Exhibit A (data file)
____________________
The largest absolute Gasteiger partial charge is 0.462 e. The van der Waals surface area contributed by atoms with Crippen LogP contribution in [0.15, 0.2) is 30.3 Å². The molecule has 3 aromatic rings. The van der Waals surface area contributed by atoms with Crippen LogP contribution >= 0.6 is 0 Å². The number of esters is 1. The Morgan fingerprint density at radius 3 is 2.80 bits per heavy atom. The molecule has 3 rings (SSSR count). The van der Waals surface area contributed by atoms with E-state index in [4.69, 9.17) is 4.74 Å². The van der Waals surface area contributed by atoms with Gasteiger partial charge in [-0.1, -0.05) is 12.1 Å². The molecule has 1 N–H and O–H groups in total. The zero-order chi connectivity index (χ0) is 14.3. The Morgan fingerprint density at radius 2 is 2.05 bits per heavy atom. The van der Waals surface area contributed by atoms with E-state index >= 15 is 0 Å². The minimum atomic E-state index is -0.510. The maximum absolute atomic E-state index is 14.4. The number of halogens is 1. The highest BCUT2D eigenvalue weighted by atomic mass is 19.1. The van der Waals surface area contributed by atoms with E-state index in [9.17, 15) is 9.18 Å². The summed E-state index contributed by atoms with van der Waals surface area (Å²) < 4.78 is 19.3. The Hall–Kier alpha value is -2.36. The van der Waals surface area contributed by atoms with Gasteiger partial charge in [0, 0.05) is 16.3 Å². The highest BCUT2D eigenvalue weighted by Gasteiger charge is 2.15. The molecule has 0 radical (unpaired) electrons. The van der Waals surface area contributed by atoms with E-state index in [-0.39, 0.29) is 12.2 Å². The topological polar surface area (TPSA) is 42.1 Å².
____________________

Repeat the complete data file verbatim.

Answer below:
The largest absolute Gasteiger partial charge is 0.462 e. The van der Waals surface area contributed by atoms with Crippen LogP contribution in [0.15, 0.2) is 30.3 Å². The molecule has 3 aromatic rings. The van der Waals surface area contributed by atoms with Crippen LogP contribution >= 0.6 is 0 Å². The number of esters is 1. The Morgan fingerprint density at radius 3 is 2.80 bits per heavy atom. The molecule has 3 rings (SSSR count). The van der Waals surface area contributed by atoms with E-state index in [4.69, 9.17) is 4.74 Å². The van der Waals surface area contributed by atoms with Gasteiger partial charge in [-0.1, -0.05) is 12.1 Å². The molecule has 1 N–H and O–H groups in total. The zero-order chi connectivity index (χ0) is 14.3. The Morgan fingerprint density at radius 2 is 2.05 bits per heavy atom. The van der Waals surface area contributed by atoms with E-state index >= 15 is 0 Å². The minimum atomic E-state index is -0.510. The maximum absolute atomic E-state index is 14.4. The number of halogens is 1. The highest BCUT2D eigenvalue weighted by atomic mass is 19.1. The van der Waals surface area contributed by atoms with E-state index in [9.17, 15) is 9.18 Å². The summed E-state index contributed by atoms with van der Waals surface area (Å²) < 4.78 is 19.3. The Hall–Kier alpha value is -2.36. The van der Waals surface area contributed by atoms with Gasteiger partial charge in [0, 0.05) is 16.3 Å². The highest BCUT2D eigenvalue weighted by Gasteiger charge is 2.15. The molecule has 0 radical (unpaired) electrons. The van der Waals surface area contributed by atoms with E-state index in [-0.39, 0.29) is 12.2 Å². The topological polar surface area (TPSA) is 42.1 Å².